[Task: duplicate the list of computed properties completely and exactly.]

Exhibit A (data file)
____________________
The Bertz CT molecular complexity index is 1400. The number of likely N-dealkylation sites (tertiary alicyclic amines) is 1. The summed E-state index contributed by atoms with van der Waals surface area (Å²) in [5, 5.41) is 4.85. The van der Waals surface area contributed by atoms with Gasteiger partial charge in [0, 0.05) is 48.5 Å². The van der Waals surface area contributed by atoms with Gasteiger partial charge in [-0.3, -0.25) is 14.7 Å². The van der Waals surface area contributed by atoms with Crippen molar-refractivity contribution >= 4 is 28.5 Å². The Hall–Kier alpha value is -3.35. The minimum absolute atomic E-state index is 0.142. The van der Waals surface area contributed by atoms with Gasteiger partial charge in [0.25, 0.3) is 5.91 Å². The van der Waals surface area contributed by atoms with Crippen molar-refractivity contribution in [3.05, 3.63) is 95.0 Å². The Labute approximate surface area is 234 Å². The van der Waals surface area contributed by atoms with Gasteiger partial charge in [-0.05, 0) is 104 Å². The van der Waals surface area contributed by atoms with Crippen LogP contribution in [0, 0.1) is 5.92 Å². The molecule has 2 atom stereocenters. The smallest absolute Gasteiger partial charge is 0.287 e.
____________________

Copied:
The Bertz CT molecular complexity index is 1400. The number of likely N-dealkylation sites (tertiary alicyclic amines) is 1. The summed E-state index contributed by atoms with van der Waals surface area (Å²) in [5, 5.41) is 4.85. The van der Waals surface area contributed by atoms with Gasteiger partial charge in [0, 0.05) is 48.5 Å². The van der Waals surface area contributed by atoms with Gasteiger partial charge in [-0.3, -0.25) is 14.7 Å². The van der Waals surface area contributed by atoms with Crippen molar-refractivity contribution >= 4 is 28.5 Å². The Hall–Kier alpha value is -3.35. The minimum absolute atomic E-state index is 0.142. The van der Waals surface area contributed by atoms with Gasteiger partial charge in [0.25, 0.3) is 5.91 Å². The van der Waals surface area contributed by atoms with Crippen molar-refractivity contribution in [3.05, 3.63) is 95.0 Å². The Labute approximate surface area is 234 Å². The van der Waals surface area contributed by atoms with Gasteiger partial charge in [-0.05, 0) is 104 Å². The van der Waals surface area contributed by atoms with Crippen LogP contribution in [0, 0.1) is 5.92 Å². The molecule has 2 atom stereocenters. The smallest absolute Gasteiger partial charge is 0.287 e.